History and Heritage of the Aire Valley: A new Friday morning heritage course for the WEA

Venue: Kirkgate Centre (39A Kirkgate, Shipley, BD18 3EH)

Dates: 22/09/2017-03/11/2017

Fee: £48.00

The Leeds-Liverpool canal at Shipley

This seven-week course explores the development of Shipley, Bingley, Baildon and the surrounding area. Using a range of sources, it will help place these towns in their historic context in the Aire Valley. The course has a mixture of indoor sessions and guided walks.

Topics to be covered will include:

Session I (Indoors) Prehistory, Romans

Session 2 (Indoors) Anglo-Saxons, Norman Conquest

Session 3 (Walk) Buck Wood/Thackley

Session 4 (indoors): The Middle Ages

Session 5(Indoors)): Tudors and Stuarts

Session 6: (Walk) – Baildon Green and Baildon Hall

Session 7: (Indoors) The Industrial Revolution and the Victorians









Discover the Heritage of Bradford

A New Heritage Course Starting this month

Starting on the 29th of January I will be teaching another 7 week heritage course for the WEA at the in the Kirkgate Centre in Shipley The course costs £44.10 but is free if you are in receipt of an income related benefit (only SEA funded).

Course details

Bradford’s Coat of Arms

Bradford’s Coat of Arms

The course consists of four classroom sessions at the Kirkgate Centre which alternate with three guided walks in Bradford. The classroom sessions will cover the history of the town from the Norman Conquest to the present day. The three guided walks will focus on surviving historic buildings in in three different parts of the city – Little Germany and the Cathedral, Little Horton Green, and Manningham.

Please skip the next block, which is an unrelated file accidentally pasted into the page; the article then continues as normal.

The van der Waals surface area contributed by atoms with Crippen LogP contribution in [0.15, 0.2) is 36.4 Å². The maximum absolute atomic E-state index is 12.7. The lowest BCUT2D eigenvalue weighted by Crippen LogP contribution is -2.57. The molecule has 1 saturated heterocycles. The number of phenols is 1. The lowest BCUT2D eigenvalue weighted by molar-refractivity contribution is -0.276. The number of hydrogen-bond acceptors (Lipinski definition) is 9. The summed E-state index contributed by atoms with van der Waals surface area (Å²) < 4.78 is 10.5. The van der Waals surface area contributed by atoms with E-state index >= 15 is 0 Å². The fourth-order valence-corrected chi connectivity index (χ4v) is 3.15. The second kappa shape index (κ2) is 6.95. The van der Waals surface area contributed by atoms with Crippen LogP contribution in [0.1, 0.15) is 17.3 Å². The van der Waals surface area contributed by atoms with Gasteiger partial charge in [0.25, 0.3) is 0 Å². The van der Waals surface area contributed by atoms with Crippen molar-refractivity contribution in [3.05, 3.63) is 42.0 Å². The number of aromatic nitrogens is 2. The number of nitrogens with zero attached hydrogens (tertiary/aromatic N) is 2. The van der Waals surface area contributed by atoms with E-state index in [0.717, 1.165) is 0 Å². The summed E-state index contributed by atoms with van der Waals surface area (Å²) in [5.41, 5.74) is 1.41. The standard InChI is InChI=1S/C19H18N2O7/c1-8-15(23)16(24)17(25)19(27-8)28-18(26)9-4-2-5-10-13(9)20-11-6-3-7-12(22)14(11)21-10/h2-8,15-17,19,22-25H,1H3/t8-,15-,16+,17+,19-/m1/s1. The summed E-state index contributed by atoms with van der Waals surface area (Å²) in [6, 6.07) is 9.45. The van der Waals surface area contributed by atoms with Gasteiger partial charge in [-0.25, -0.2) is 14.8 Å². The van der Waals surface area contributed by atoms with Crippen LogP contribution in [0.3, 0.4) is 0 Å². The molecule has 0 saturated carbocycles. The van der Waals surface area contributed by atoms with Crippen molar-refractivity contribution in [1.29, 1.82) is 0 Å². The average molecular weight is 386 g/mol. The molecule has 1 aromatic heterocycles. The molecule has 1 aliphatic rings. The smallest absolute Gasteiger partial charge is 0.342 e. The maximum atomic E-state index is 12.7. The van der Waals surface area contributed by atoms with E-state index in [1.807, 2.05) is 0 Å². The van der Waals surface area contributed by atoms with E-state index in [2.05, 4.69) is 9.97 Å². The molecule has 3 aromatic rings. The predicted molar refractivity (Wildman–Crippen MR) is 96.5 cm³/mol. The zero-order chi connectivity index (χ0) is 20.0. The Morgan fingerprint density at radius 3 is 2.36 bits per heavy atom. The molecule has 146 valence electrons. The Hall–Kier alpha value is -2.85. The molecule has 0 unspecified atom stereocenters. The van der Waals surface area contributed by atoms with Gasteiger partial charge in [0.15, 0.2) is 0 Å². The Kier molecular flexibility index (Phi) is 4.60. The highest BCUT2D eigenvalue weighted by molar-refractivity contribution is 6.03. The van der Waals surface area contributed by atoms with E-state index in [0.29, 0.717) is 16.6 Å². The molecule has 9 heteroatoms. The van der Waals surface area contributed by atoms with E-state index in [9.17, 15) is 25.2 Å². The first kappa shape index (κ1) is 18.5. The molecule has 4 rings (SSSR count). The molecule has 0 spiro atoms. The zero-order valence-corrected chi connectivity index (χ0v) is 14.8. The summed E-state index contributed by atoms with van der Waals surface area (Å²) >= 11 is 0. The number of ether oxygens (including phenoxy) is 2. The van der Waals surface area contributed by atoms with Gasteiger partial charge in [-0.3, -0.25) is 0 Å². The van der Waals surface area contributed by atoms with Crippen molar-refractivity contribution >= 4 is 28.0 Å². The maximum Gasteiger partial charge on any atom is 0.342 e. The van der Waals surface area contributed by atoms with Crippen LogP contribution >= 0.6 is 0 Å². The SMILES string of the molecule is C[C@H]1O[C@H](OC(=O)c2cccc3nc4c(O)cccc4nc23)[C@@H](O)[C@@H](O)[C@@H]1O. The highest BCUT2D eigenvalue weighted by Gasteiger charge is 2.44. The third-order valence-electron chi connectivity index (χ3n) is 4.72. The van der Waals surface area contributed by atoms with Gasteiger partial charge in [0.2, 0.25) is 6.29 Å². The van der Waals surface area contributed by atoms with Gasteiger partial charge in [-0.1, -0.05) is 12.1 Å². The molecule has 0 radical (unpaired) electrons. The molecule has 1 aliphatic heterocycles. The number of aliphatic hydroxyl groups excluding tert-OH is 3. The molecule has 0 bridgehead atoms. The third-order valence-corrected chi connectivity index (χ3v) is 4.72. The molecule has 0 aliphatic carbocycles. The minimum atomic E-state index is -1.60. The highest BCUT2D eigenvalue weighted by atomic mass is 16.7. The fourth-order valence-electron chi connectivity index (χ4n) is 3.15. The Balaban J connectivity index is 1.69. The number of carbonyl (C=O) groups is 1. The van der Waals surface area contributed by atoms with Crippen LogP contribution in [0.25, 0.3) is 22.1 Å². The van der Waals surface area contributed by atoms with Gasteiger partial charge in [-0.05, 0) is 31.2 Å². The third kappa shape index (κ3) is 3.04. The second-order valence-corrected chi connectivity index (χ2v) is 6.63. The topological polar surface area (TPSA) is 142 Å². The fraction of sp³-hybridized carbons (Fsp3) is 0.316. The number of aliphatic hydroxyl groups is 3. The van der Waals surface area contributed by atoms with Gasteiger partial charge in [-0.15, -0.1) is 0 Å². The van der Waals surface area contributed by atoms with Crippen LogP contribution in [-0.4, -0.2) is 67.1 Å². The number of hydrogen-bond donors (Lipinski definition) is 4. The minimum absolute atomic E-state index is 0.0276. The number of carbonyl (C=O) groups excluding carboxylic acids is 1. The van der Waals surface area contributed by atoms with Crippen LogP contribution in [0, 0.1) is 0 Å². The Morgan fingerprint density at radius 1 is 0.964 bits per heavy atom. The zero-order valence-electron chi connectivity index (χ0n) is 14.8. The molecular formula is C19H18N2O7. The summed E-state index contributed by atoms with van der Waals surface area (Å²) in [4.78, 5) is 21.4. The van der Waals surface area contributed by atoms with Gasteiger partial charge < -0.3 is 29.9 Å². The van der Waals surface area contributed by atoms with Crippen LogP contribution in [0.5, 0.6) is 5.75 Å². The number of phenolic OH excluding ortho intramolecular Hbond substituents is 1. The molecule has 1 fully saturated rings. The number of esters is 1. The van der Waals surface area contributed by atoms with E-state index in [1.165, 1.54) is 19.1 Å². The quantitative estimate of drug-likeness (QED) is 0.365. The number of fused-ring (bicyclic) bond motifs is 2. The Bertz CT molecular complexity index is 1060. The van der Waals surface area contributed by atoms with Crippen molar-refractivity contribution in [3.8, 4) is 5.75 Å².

To find out more or to book please visit the WEA website.


Wells in Clark Spring Wood (1)

Excavations this weekend

One of the wells in Clark Spring Wood

One of the wells in Clark Spring Wood

Clark Spring Wood is a small area of residual woodland in Churwell on the outskirts of Leeds (West Yorkshire, UK). Churwell Environmental Volunteers, a local voluntary group, have been working hard there to put in new paths and to provide pond dipping facilities and other amenities for the public to enjoy. While they were carrying out this work they discovered what appear to be two small troughs where springs emerge into the open. Their date is uncertain though I would guess at late 18th/ early 19th century. We are going to have a small excavation there this weekend to see if we can find out one way or the other.

 A confusion of wells and springs

I was asked if the two water features might be the reason that Clark Spring Wood was given its name. Many people think on similar lines. Unfortunately it’s not correct. A spring in this context is not a water source but the new growth that springs up when trees are coppiced (cut down to a stump). Coppicing was a common form of woodland management which enabled a regular harvest of timber to be taken from the woodland. The thin poles which spring up this way could be used for a variety of purposes including the making of broom handles or charcoal.


Oddly enough the adjacent area of Springfield probably does get its name from the fact that a spring of water rises there. It the last century it was dammed to form the millpond for Springfield Mills.

The mill has long gone but the remains of the dam have been converted into an attractive pond in Springfield Park.


And if all that wasn’t complicated enough, there’s the question of where was the spring which gave its name to the township as a whole? (The name means something on the lines of peasants’ well.)Was it the beck which rises at Springfield and runs through Clark Spring Wood? Or a different well? I guess we’ll never know. There are some problems that even archaeology can’t solve.